Truck FIT improves arrivals for haulage companies at HHLA terminals

Stuhr Container Logistic Truck am CTA

Hamburger Hafen und Logistik AG (HHLA) has continued to successfully develop its slot-booking process for truck visits to the Port of Hamburg with the introduction of Truck FIT.

Stuhr Container Logistic GmbH & Co. KG is supporting the update, since the changes introduced will also allow haulage companies’ capacities to be planned and managed more reliably.

In June 2022, HHLA made one of its last planned updates to the system in the course of introducing Truck FIT. The update will lead to improved utilisation of the slots at its Hamburg container terminals by increasing the commitment of haulage companies when booking.

The aim of Truck FIT is to make optimal use of available capacity and to ensure that all haulage companies participating in the slot-booking process have an equal opportunity to plan and book slots. The “no-show rate”, which includes cancellations and unused slots, has decreased further since the last system update.

The slot-booking process was introduced in the Port of Hamburg in 2017 to prevent bottlenecks at the terminals and to relieve the traffic situation.

At the beginning of 2022, HHLA began updating the system with the introduction of Truck FIT, since the no-show rate – the proportion of unused slots – had grown significantly.

With the system update, haulage companies with a no-show rate that is too high will be offered a limited contingent of slots during peak times the following week. Slots can still be booked freely during off-peak times.

Since the end of June, it is no longer possible to swap slots that have already been booked.

READ: MAN and HHLA present autonomous Hamburg TruckPilot findings at ITS World Congress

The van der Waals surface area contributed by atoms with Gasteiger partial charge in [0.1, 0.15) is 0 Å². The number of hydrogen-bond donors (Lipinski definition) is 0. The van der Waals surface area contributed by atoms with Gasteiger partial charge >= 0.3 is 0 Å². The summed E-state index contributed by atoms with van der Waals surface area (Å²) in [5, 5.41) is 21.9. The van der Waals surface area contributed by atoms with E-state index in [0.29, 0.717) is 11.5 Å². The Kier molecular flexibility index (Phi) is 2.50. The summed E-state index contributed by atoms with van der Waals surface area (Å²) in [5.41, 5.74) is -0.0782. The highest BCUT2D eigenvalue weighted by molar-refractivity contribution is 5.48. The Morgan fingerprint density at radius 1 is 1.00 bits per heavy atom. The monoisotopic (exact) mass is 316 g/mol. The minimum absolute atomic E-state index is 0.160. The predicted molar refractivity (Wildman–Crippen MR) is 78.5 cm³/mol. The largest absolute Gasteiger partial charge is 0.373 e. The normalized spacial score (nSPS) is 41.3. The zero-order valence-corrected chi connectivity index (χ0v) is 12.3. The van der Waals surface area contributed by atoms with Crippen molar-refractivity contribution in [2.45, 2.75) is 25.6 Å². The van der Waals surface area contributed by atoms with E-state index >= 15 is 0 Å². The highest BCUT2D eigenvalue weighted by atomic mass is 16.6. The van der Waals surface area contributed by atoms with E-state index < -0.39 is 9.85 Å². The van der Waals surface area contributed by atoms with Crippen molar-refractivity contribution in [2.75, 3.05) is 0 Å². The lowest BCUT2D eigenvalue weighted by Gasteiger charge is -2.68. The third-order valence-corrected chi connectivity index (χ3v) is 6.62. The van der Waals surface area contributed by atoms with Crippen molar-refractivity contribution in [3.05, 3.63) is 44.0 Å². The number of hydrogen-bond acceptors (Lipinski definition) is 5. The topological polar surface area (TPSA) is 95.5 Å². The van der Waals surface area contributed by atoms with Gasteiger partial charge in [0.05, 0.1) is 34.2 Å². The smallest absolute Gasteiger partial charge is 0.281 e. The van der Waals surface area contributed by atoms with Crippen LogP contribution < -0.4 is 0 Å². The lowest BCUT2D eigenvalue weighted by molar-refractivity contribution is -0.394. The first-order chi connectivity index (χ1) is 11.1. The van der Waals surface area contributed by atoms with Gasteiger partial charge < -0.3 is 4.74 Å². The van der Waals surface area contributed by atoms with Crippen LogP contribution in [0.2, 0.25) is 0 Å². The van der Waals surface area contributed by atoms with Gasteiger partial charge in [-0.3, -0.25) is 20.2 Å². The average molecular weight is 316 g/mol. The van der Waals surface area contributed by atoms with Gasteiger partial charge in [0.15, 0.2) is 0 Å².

Jens Hansen, Chief Operating Officer of HHLA, said: “With the introduction of the slot-booking process and the Truck FIT system updates, we are continually improving the processes at the Hamburg terminals.

“This reduces the amount of time trucks spend at the terminal and thus relieves public infrastructure. Collaborating with the haulage companies has enabled us to further develop the system based on the needs of the users and brought us closer to our common goal: the transparent and reliable allocation of slots.”

Heiner Stuhr, Managing Partner of Stuhr Container Logistic, added: “At first, we were sceptical of the changes to the system because we feared that the flexibility our business needs would get lost. However, in our role as a development partner, we were able to express our concerns transparently from the start.

“The HHLA project team engaged in dialogue with us and always found the right solution.”

In a final step, the system’s transparency will be further increased through the disclosure of actual throughput times at the terminals.

In March more battery-powered automated guided vehicles (AGVs) arrived at the HHLA Container Terminal Altenwerder (CTA).

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